- The Washington Times - Friday, August 1, 2008

NOW PLAYING

The Lion KingKennedy Center — ★★★ This juggernaut of a musical is crammed with scenery, action, vibrant lighting effects, actors tumbling through space, musical power, an orchestra in the pit, a drummer on each side of the stage, belt-it-out soloists and a chorus, with most of the music by Elton John. Whether you’re enthralled by this Disney extravaganza probably will depend on your view of the Disney franchise. Through Aug. 24. 202/467-4600

Marat/SadeForum Theatre at H Street Playhouse — ★★★ Change and whip cracks electrify the air in this production, teetering on the edge of madness under the direction of Michael Dove. Combining delirious visual imagery and an original score by Jesse Terrill, this musical retelling of the French Revolution makes you think the world might be better off if the lunatics ran the asylum. “Marat/Sade” takes place in 1808, with the Marquis de Sade (an elegant Jonathon Church) overseeing his controversial and frequently mutinous work about the death of revolutionary Jean-Paul Marat (Danny Gavigan), stabbed in the heart while in the bath by Charlotte Corday (Katy Carkuff). The cast is disturbingly convincing as the asylum’s mental patients, especially Eric Messner as the twitchy and impassioned radical Jacques Roux, the sweetly drowsy Miss Carkuff as Corday, and Parker Dixon’s antsy, stalker performance as Cordays lover. Through Aug. 10. 202/489-1701

The OverwhelmingContemporary American Theater Festival — ★★★★ “The Overwhelming” focuses on the Twilight Zone of a Rwandan society as seen through the eyes of classic liberal professor Jack Exley (Lee Sellars). He has just arrived in Kigali, Rwanda, and brings along his new wife, Linda (Tijuana T. Ricks), who happens to be black, as well as his sullen but highly intelligent white son, Geoffrey (Graham Powell). Playing in repertory with other plays at the CATF at Shepherd University, Shepherdstown, W.Va. Through Sunday. 304/876-3473; 800/999-2283

Pig FarmContemporary American Theater Festival — ★★★ The surreal world of “Pig Farm” is not too far in the future, when Environmental Protection Agency enforcers pack the kind of heat and authority heretofore limited to G-men like Eliot Ness and the Untouchables. Tom (Lee Sellars) and Tina (Andrea Cirie) run a factorylike pig farm, supporting up to 15,000 porkers and the waste products they produce. Because of federal regulations, they have to cheat a bit around the edges to stay solvent. This attracts the attention of EPA agent Teddy (Anderson Matthews), who decides to try to shut them down. Things are complicated by the oversexed Tina’s desire for a baby a desire not on Tom’s agenda. Playing in repertory with other plays at the CATF at Shepherd University, Shepherdstown, W.Va. Through Sunday. 304/876-3473; 800/999-2283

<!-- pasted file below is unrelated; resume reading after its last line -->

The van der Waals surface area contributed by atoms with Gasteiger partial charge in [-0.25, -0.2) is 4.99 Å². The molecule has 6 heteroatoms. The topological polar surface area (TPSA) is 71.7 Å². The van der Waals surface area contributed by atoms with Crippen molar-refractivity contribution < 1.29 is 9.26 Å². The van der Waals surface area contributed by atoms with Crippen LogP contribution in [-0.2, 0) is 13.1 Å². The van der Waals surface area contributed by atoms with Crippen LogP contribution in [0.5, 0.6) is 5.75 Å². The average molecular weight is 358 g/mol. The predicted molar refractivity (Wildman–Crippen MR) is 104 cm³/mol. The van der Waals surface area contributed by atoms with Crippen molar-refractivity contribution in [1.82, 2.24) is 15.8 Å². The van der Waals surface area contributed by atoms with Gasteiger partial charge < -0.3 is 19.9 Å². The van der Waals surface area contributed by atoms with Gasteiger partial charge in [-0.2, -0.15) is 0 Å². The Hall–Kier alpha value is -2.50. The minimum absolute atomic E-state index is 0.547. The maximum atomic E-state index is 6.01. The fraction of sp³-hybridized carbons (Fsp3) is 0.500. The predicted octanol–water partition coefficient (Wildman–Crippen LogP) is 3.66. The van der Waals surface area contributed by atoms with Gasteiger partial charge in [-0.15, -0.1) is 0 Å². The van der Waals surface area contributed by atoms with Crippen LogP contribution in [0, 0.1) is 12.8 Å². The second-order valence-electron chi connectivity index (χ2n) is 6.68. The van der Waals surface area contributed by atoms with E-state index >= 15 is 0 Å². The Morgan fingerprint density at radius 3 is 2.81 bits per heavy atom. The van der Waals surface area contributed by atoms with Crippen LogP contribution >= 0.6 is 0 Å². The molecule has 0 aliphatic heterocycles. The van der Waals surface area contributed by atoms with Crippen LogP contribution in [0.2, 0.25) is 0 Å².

Stick FlyContemporary American Theater Festival — ★★★ Playwright Lydia R. Diamond’s “Stick Fly” offers an unusual glimpse into the lives of a wealthy, dysfunctional black family summering on Martha’s Vineyard. Miss Diamond is extraordinarily successful, daring to examine the possibility that perhaps it’s not race, but social class and pressures that more strongly influence our personal outcomes. Playing in repertory with other plays at the CATF at Shepherd University, Shepherdstown, W.Va. Through Sunday. 304/876-3473; 800/999-2283

A View of the HarborContemporary American Theater Festival — ★ Playwright Richard Dresser takes us to coastal Maine to explore the lives of a declining family of wealthy white industrialists who seem more unhappy than anyone alive, excepting the patriarch of the family, the seemingly heartless Daniel (rousingly portrayed by Anderson Matthews). Sadly, Mr. Dresser’s play is not up to the standards of his earlier installments. Worse, actors fumbled their lines, indicating some changes may have been made during rehearsals. Playing in repertory with other plays at the CATF at Shepherd University, Shepherdstown, W.Va. Through Sunday. 304/876-3473; 800/999-2283

WrecksContemporary American Theater Festival — ★★★★ With “Wrecks,” audience members are instantly greeted by a somber person in a black suit who offers them seating upon entering the theater. They find themselves at a wake in a funeral parlor. A man enters and begins to speak. He is Edward Carr (Kurt Zischke). His late wife is in the casket. Carr rambles on about his beloved spouse, gradually filling in the story of their strange and passionate relationship. The trick is to listen carefully to Neil LaBute’s subtle dialogue. Clues to a deeper story are revealed at the last moment, transforming “Wrecks” into an odd whodunit with a big surprise. Playing in repertory with other plays at the CATF at Shepherd University, Shepherdstown, W.Va. Through Sunday. 304/876-3473; 800/999-2283

MAXIMUM RATING: FOUR STARS

Compiled by Jayne Blanchard, Jean Battey Lewis and T.L. Ponick

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